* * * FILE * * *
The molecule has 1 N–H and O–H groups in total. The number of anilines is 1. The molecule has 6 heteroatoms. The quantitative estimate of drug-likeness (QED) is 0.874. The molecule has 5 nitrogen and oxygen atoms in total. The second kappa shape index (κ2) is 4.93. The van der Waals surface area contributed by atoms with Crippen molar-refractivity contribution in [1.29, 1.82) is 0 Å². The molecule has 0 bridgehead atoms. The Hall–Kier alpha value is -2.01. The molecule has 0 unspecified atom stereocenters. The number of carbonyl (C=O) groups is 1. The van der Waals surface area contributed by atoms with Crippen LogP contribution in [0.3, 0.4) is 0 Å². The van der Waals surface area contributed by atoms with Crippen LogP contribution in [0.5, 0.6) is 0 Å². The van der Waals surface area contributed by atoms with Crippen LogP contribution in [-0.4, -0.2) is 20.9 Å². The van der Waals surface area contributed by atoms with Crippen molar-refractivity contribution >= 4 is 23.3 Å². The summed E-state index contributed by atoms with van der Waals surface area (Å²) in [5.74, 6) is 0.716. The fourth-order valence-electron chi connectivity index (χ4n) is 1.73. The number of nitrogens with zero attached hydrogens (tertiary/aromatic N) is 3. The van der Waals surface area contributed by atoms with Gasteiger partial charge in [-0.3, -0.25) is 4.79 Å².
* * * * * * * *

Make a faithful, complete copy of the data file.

The molecule has 1 N–H and O–H groups in total. The number of anilines is 1. The molecule has 6 heteroatoms. The quantitative estimate of drug-likeness (QED) is 0.874. The molecule has 5 nitrogen and oxygen atoms in total. The second kappa shape index (κ2) is 4.93. The van der Waals surface area contributed by atoms with Crippen molar-refractivity contribution in [1.29, 1.82) is 0 Å². The molecule has 0 bridgehead atoms. The Hall–Kier alpha value is -2.01. The molecule has 0 unspecified atom stereocenters. The number of carbonyl (C=O) groups is 1. The van der Waals surface area contributed by atoms with Crippen LogP contribution in [0.3, 0.4) is 0 Å². The van der Waals surface area contributed by atoms with Crippen LogP contribution in [0.5, 0.6) is 0 Å². The van der Waals surface area contributed by atoms with Crippen LogP contribution in [-0.4, -0.2) is 20.9 Å². The van der Waals surface area contributed by atoms with Crippen molar-refractivity contribution >= 4 is 23.3 Å². The summed E-state index contributed by atoms with van der Waals surface area (Å²) in [5.74, 6) is 0.716. The fourth-order valence-electron chi connectivity index (χ4n) is 1.73. The number of nitrogens with zero attached hydrogens (tertiary/aromatic N) is 3. The van der Waals surface area contributed by atoms with Gasteiger partial charge in [-0.3, -0.25) is 4.79 Å².